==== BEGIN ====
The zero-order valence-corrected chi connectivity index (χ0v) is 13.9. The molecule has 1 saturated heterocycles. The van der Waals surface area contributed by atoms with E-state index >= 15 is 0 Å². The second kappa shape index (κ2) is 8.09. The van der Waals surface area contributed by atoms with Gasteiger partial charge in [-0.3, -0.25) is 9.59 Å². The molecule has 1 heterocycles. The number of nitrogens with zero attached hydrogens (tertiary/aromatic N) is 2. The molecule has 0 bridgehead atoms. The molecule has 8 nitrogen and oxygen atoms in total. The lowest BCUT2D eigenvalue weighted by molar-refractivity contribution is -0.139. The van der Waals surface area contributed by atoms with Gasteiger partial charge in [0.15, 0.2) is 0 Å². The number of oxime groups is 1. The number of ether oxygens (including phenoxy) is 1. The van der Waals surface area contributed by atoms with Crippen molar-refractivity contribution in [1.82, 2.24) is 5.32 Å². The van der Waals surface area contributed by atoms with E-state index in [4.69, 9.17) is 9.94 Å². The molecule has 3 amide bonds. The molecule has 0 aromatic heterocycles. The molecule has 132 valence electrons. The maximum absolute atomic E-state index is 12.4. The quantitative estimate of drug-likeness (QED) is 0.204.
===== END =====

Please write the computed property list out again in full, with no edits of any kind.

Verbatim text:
The zero-order valence-corrected chi connectivity index (χ0v) is 13.9. The molecule has 1 saturated heterocycles. The van der Waals surface area contributed by atoms with E-state index >= 15 is 0 Å². The second kappa shape index (κ2) is 8.09. The van der Waals surface area contributed by atoms with Gasteiger partial charge in [-0.3, -0.25) is 9.59 Å². The molecule has 1 heterocycles. The number of nitrogens with zero attached hydrogens (tertiary/aromatic N) is 2. The molecule has 0 bridgehead atoms. The molecule has 8 nitrogen and oxygen atoms in total. The lowest BCUT2D eigenvalue weighted by molar-refractivity contribution is -0.139. The van der Waals surface area contributed by atoms with Gasteiger partial charge in [0.15, 0.2) is 0 Å². The number of oxime groups is 1. The number of ether oxygens (including phenoxy) is 1. The van der Waals surface area contributed by atoms with Crippen molar-refractivity contribution in [1.82, 2.24) is 5.32 Å². The van der Waals surface area contributed by atoms with E-state index in [4.69, 9.17) is 9.94 Å². The molecule has 3 amide bonds. The molecule has 0 aromatic heterocycles. The molecule has 132 valence electrons. The maximum absolute atomic E-state index is 12.4. The quantitative estimate of drug-likeness (QED) is 0.204.